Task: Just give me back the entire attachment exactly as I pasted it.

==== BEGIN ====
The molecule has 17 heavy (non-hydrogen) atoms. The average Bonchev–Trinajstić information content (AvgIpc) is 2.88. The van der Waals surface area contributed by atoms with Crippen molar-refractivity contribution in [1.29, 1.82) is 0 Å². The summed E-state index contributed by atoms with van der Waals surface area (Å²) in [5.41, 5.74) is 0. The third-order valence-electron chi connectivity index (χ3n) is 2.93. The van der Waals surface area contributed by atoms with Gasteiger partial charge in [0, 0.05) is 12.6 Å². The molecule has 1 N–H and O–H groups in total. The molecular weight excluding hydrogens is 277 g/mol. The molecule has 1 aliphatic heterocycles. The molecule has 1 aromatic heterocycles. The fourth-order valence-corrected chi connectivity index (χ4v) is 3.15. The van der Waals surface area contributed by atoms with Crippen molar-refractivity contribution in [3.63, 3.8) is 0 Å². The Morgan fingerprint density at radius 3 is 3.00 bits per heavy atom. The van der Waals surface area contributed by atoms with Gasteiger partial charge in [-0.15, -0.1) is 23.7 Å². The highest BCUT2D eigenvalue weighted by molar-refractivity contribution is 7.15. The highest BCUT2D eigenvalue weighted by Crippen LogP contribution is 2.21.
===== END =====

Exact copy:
The molecule has 17 heavy (non-hydrogen) atoms. The average Bonchev–Trinajstić information content (AvgIpc) is 2.88. The van der Waals surface area contributed by atoms with Crippen molar-refractivity contribution in [1.29, 1.82) is 0 Å². The summed E-state index contributed by atoms with van der Waals surface area (Å²) in [5.41, 5.74) is 0. The third-order valence-electron chi connectivity index (χ3n) is 2.93. The van der Waals surface area contributed by atoms with Gasteiger partial charge in [0, 0.05) is 12.6 Å². The molecule has 1 N–H and O–H groups in total. The molecular weight excluding hydrogens is 277 g/mol. The molecule has 1 aliphatic heterocycles. The molecule has 1 aromatic heterocycles. The fourth-order valence-corrected chi connectivity index (χ4v) is 3.15. The van der Waals surface area contributed by atoms with Crippen molar-refractivity contribution in [3.63, 3.8) is 0 Å². The Morgan fingerprint density at radius 3 is 3.00 bits per heavy atom. The van der Waals surface area contributed by atoms with Gasteiger partial charge in [-0.15, -0.1) is 23.7 Å². The highest BCUT2D eigenvalue weighted by molar-refractivity contribution is 7.15. The highest BCUT2D eigenvalue weighted by Crippen LogP contribution is 2.21.